Reviews

We Have Always Been Here: A Queer Muslim Memoir, by Samra Habib

How do you find yourself when the world tells you that you don’t exist?
Growing up as an Ahmadi Muslim in Pakistan, Samra Habib learned from a young age that revealing their identity could put them in grave danger. But fleeing the threat of Islamic extremists and emigrating to Canada did not solve any of these problems. Instead, Samra was faced with a whole new host of challenges: racism, bullying, poverty and an arranged marriage.
With their life policed by men, and with their only example of womanhood being a pious and obedient wife, Samra began a journey of self-discovery. A journey that would encompass faith, art, love and queer sexuality, and which would take them across the globe in search of a truth that was inside them all along. Read More »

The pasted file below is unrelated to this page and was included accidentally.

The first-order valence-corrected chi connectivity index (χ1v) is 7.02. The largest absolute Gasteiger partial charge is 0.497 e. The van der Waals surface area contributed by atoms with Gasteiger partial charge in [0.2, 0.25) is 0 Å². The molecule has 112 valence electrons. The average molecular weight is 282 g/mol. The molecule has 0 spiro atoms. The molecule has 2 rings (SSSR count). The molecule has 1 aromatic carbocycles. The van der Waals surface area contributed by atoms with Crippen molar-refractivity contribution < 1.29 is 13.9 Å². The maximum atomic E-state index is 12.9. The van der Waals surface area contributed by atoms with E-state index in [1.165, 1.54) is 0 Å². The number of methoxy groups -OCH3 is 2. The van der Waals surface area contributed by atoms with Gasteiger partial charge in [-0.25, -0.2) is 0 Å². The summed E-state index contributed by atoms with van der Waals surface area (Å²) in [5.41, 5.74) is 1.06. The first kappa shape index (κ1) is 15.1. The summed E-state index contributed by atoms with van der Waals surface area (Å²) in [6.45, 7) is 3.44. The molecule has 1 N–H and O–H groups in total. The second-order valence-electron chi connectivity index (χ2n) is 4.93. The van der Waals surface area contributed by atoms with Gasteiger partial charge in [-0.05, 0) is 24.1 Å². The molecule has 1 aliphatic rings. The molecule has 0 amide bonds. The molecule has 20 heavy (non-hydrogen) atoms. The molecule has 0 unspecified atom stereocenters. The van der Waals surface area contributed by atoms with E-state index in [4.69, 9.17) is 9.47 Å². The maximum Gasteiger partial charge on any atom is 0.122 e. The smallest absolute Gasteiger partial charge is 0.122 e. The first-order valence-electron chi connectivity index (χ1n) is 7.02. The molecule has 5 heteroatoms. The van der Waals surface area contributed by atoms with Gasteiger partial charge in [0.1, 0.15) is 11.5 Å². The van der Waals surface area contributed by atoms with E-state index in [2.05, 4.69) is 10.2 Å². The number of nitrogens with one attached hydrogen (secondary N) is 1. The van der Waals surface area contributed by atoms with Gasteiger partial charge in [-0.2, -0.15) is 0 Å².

Silver in the Wood, by Emily Tesh

There is a Wild Man who dwells in the quiet green depths of Greenhollow and there are many legends and stories about him in the local village. Tobias lives a perfectly unremarkable life in his cottage with his cat, and his dryads. He listens to the wood and keeps himself to himself. Until, however, Greenhollow Hall acquires a new, handsome and very curious owner in Henry Silver. Old secrets better left buried are dug up, and Tobias must confront his troubled past. Read More »

The Prophets, by Robert Jones Jr.

A cotton plantation in the deep South does not seem a likely place for a tender romance. But amidst all of the horror and hardship, Isaiah has Samuel and Samuel has Isaiah. Separated from the rest of the slaves by their roles working in the barn with the animals, the two men have created a place of refuge, intimacy and hope for themselves. Their relationship is acknowledged but mostly ignored by the rest of the plantation. Until that is, a fellow slave seeks to gain the Master’s favour by preaching the gospel.
Suddenly, Samuel and Isaiah’s love, which was once so pure, is seen as sinful and a danger to the harmony of the wider plantation. As the enslaved begin to turn on one another, the two men’s future on the plantation becomes more and more uncertain. Read More »